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Security Port
Contains relevant information that pertains to security related issues and solutions.

Security Port

A Security Port Blog

 
Smart Wearables Pose Risks
05/01/2014

From thermostats, to TVs, gaming consoles, baby monitors, microwaves and even smart refrigerators, cyber criminals are hacking into a growing selection of smart devices, stealing personal information, infecting other devices and spreading malicious content.

These new security issues led Trend Micro, a business security specialist, to offer consumers a list of tips that could help prevent their personal information from being compromised. To ensure smart appliances stay protected, the company recommends users correctly install and set up the device, making sure to set a secure password for the appliances connectivity. The company also advising against leaving the password set to the appliances default password.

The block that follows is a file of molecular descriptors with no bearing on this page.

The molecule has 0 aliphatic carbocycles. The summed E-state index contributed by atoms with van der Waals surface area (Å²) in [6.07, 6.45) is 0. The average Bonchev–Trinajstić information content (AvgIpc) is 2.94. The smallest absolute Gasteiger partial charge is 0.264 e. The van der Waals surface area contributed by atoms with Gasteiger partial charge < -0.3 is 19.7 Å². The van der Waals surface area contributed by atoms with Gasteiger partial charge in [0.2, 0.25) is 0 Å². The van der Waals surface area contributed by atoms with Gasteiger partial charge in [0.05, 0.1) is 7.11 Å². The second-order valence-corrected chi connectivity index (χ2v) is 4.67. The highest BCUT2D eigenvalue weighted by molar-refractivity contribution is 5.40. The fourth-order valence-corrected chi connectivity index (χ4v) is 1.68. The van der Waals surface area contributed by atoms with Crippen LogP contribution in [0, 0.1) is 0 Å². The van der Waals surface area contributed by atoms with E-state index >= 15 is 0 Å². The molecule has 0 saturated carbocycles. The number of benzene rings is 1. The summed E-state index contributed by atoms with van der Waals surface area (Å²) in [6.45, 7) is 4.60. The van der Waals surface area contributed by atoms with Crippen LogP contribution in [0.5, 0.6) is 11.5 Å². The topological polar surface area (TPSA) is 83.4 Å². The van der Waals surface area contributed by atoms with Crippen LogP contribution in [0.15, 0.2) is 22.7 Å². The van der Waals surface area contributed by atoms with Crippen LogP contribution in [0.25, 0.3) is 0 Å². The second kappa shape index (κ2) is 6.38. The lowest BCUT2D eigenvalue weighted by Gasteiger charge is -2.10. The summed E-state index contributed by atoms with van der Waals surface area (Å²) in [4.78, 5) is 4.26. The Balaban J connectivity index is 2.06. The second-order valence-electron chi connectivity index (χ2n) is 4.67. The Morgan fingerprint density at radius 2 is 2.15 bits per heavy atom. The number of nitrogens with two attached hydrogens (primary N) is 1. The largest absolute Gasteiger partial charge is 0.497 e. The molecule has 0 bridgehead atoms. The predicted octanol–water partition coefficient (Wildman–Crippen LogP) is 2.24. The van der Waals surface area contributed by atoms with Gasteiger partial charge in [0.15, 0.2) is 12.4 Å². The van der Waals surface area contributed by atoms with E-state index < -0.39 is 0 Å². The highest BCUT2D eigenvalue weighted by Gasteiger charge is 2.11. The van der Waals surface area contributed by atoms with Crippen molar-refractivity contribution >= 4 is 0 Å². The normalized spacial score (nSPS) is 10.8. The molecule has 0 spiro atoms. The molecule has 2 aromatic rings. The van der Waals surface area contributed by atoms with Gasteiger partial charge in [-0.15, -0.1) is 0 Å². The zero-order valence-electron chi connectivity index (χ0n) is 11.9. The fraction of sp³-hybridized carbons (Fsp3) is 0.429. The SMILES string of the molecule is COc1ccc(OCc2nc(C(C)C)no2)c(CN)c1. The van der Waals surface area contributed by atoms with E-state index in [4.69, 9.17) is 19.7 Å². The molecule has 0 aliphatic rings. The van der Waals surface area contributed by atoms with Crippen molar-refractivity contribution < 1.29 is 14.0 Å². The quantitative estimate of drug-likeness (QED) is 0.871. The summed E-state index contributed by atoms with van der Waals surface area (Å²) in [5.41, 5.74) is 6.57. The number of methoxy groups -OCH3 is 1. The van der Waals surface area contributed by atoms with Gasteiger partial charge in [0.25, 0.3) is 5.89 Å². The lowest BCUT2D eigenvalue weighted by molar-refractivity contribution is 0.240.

Consumers are also advised to steer clear from opening emails from unknown senders, which will ensure users do not open malicious spam emails sent from hacked appliances.

Basic Home Security
04/30/2014

Seattle resident Steve Hollis spends his days working for Amazon. You’d think working for Jeff Bezos moonshot factory would satiate the Canadians hunger for disrupting the status quo, but as it turns out, Hollis has a moonshot in mind of his own.

For the last few years, he and a couple partners have been working to create an ultra low-cost home security solution called Korner. Korner uses a patent-pending single piece sensor design that can be self-installed in minutes and allows for monitoring and communication via a smartphone app.

Satellite Security
04/29/2014